Kevin: According to the latest research from the CDC, nearly 2% of all children in the United States sit somewhere on the autism spectrum. And of those millions of kids, the vast majority attend America's public schools. With diagnoses of autism on the rise in the U.S., I'm wondering if we're equipped to provide these students with the assistance they need.
How can we help them thrive academically and socially? What do our teachers and administrators need to provide stronger support? And given that every child experiencing autism is impacted to varying degrees, how can our school systems implement programs that offer more of a one-size-fits-all solution? This is "What I Want to Know."
Kevin: And today, I'm joined by Dr. Connie Kasari to find out. Dr. Connie Kasari is a professor of psychiatry at the David Geffen School of Medicine at UCLA. And she's a leading international expert in supporting children with autism and their families. As a faculty member at UCLA since 1990, Dr. Kasari's work has helped thousands of at-risk infants, toddlers, and preschoolers develop improved social communication skills and helped thousands of school-aged children for stronger peer-to-peer relationships.
Dr. Kasari is here today to help us better understand the challenges that students with autism face and what our schools can be doing to help overcome those obstacles. Dr. Connie Kasari, thank you so much for joining us on "What I Want to Know." I've looked at your work, looked at a lot of your videos, and I really commend you for what you've done to work with children who have autism, but I'm struck by that question that really comes to mind, what drew you to the work?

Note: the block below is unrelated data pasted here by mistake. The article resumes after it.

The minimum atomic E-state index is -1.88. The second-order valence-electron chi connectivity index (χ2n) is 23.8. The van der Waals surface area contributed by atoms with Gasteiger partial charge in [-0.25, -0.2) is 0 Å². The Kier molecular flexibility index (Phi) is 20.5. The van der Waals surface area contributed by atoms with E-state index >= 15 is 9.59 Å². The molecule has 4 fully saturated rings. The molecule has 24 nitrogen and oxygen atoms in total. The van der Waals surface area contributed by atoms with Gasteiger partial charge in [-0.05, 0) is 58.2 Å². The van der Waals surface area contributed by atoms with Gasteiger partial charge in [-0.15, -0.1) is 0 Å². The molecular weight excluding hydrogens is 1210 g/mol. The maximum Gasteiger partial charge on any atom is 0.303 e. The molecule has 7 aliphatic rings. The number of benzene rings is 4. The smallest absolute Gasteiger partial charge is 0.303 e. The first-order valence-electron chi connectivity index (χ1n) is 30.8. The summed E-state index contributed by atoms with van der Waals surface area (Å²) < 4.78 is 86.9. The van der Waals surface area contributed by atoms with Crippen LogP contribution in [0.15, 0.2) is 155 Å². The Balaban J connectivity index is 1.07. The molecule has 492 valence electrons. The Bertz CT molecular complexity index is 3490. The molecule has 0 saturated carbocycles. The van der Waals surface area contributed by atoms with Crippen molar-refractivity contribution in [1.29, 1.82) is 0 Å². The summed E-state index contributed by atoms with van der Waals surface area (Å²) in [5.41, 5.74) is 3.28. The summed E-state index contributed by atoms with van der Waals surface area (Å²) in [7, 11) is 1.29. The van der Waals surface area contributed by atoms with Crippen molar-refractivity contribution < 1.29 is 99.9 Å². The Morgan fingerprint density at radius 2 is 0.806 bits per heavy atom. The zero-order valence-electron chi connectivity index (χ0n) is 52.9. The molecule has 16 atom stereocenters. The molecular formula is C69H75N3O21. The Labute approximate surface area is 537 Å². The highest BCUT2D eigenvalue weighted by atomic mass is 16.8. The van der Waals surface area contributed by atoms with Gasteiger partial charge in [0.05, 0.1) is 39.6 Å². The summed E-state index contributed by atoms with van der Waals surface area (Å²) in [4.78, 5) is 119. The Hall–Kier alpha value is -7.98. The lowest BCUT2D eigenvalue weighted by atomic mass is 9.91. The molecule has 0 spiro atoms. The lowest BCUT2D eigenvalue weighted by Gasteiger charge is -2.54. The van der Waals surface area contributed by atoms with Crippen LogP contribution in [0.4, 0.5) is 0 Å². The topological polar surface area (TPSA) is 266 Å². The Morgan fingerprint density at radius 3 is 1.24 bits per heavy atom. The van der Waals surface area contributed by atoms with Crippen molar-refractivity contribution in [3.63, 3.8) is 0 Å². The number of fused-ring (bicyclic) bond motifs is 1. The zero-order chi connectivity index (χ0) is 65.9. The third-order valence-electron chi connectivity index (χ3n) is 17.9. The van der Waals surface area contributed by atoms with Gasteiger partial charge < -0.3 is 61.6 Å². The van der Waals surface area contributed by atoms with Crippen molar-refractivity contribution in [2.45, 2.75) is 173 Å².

Dr. Kasari: Good question. Well, I was really interested in kids with disabilities from the time I was in middle school. I was in class with a kid who had emotional behavioral issues and I was really drawn to him and trying to help him. And then, I don't know, I started volunteering in high school. I went to college, I wanted to be a teacher. I wanted to teach kids with, you know, special needs, we called them at the time. Got a master's in special education, taught for about four years, and then wanted to do more.
So went back to graduate school and I didn't really get into autism until I was a postdoc. And I was working with babies, my dissertation was on babies and mothers, babies with disabilities and typically developing babies. And then I worked with Marian Sigman at UCLA, and she was, you know, an autism person really on the development of children with autism.